Timo Bernhard, Porsche 919 Tribute, Nurburgring Nordschleife, 2018

Mercedes won’t try to beat Porsche’s Nurburgring Nordschleife lap time with F1 car

2018 Austrian Grand Prix

Posted on

| Written by and

Mercedes won’t pay to make an attempt at beating Porsche’s record Nurburgring Nordschleife lap time with its Formula 1 car, according to team principal Toto Wolff.

The former World Endurance Championship team used a development of its LMP1 car, called the 919 Tribute, to shatter its own 35-year-old course record for the iconic, 20-kilometre track earlier today.

Asked by RaceFans whether Mercedes is interested in claiming the record for itself with its F1 car, Wolff admitted he had given it some thought.

“It’s funny that you say that, I thought about that this morning when I saw the time,” said Wolff during today’s FIA press conference at the Red Bull Ring.

“It’s obviously incredible what they have achieved to do. Five minutes 19 is almost a minute faster than what [Stefan] Bellof did in a sports car.

“It’s one and a half minutes faster than what I thought of doing and it ended up in tears,” added Wolff, referring to a crash he had on the Nurburgring Nordschleife during his racing career.

“I have spoken with the guys this morning and they’ve said it is just unbelievable, it’s like flying a spaceship around the track.

“It would be interesting to put a Formula One car on the Nordschleife and trying to see what it does but it’s probably more a nice fling than a realistic idea that somebody is going to finance.”

Asked by RaceFans if Mercedes could afford it Wolff answered: “No”.

Porsche’s 919 Tribute has also beaten the record pole position time Mercedes set at Spa-Francorchamps during last year’s Belgian Grand Prix.

Advert | Become a RaceFans supporter and go ad-free

2018 F1 season

Browse all 2018 F1 season articles

25 comments on “Mercedes won’t try to beat Porsche’s Nurburgring Nordschleife lap time with F1 car”

  1. Aww go on.

    1. Maybe if we all send Mercedes a fiver each they will have enough to have a go!

  2. Good. No point to compare F1-car limited by sporting regulations to freely modified WEC car. Mercedes and all the other F1 teams have better things to do. Let Porsche play alone its stupid game.

    1. Exactly. We can extrapolate an equivalent time in a few weeks time when we head to Belgium.

      In an F1 car still restricted by regulations.

    2. I wouldn’t be so negative. It’s a good advertising and as a motorsports enthusiast I’m happy to see initiatives aiming to break previous records. What’s the harm?

      1. @spoutnik I agree. It’d be a different bit of publicity apart from their F1 programme. Like, they are 4 times world champions, so they’ve had lots of publicity from F1 itself. Can you imagine if they took last years car and modified it outside the regulations, slapped a brand new souped up engine with party mode in the back and sent that around the ‘Ring? I would love to see that and I bet I’m not the only one.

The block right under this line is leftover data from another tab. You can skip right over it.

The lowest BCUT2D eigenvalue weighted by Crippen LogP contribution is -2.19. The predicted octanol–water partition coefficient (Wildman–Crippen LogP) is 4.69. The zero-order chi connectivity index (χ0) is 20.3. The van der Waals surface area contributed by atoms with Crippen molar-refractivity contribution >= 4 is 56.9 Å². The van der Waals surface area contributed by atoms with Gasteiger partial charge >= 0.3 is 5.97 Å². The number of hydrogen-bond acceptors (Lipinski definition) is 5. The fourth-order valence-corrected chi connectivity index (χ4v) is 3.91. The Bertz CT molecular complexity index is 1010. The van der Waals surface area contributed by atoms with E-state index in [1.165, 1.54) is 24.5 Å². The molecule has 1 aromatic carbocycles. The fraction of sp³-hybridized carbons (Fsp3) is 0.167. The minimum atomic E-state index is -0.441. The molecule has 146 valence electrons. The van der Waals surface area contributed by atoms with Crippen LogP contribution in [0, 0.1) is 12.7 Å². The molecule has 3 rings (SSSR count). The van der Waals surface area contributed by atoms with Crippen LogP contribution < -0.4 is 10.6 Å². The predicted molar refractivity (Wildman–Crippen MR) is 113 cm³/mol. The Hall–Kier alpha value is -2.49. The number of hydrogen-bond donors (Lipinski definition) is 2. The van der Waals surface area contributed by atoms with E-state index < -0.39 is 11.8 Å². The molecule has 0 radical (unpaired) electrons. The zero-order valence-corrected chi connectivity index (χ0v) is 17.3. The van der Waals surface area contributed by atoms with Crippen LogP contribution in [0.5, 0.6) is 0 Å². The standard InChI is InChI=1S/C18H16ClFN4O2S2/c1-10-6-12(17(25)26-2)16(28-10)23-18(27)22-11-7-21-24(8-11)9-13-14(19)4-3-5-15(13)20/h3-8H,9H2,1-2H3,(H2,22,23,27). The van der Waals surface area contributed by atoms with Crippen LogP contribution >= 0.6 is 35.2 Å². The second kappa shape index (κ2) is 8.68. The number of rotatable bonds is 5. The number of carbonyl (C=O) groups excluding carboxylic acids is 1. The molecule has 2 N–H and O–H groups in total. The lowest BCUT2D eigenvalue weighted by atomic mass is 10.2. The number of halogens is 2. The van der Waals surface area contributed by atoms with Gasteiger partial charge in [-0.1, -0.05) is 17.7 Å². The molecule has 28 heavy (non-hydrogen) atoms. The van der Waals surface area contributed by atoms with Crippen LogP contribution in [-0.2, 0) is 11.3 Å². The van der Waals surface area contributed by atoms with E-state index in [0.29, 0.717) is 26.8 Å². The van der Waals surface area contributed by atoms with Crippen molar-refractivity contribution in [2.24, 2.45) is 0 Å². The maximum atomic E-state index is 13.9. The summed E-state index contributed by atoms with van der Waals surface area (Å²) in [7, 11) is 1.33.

2. He’s just upset that thevso called ‘pinnacle’ of race cars is in fact a lie.

        1. Well it’s not is it? This Porsche is not a race car, it’s a record breaking attempt car. A fantastic one at that, but it’s not a race car.

          1. Using semantics, trying hard to spin it that way hey? If a person looks at that thing will they call it a ‘record breaking attempt car’? I don’t think so.

  3. To be fair, they could prepare a modified version of their F1 car, free of F1 regulations, for the attempt.

    In fact, even without the publicity involved, it would be a great way for them to push their vision of the F1 car of the future. They wouldn’t need to stick to the same aero or engine regs, and could develop a car specifically for that run: Unrestricted fuel flow, unrestricted MGU-K use, any aero tweaks they wish to push for (ground effect, tyre fairings, cockpit cover)… Politically, to show off how fast an F1 car could be (maybe even side by side with an F1 spec car) if they allowed X Y and Z could hold a lot of weight!

    1. @drmouse Except that if Mercedes want to stay in F1 they can’t run anything newer than a three year old car, and what’s the point in going all-out to modify one of them? I don’t know what the WEC rules are but I’m pretty sure that Porsche are no longer bound by them in any way; to get the same freedom from F1 rules Mercedes would have to leave F1. Maybe when they do leave (or when Red Bull get bored, or if Ferrari follow through on one of their threats to leave) they’ll have a crack at something like this.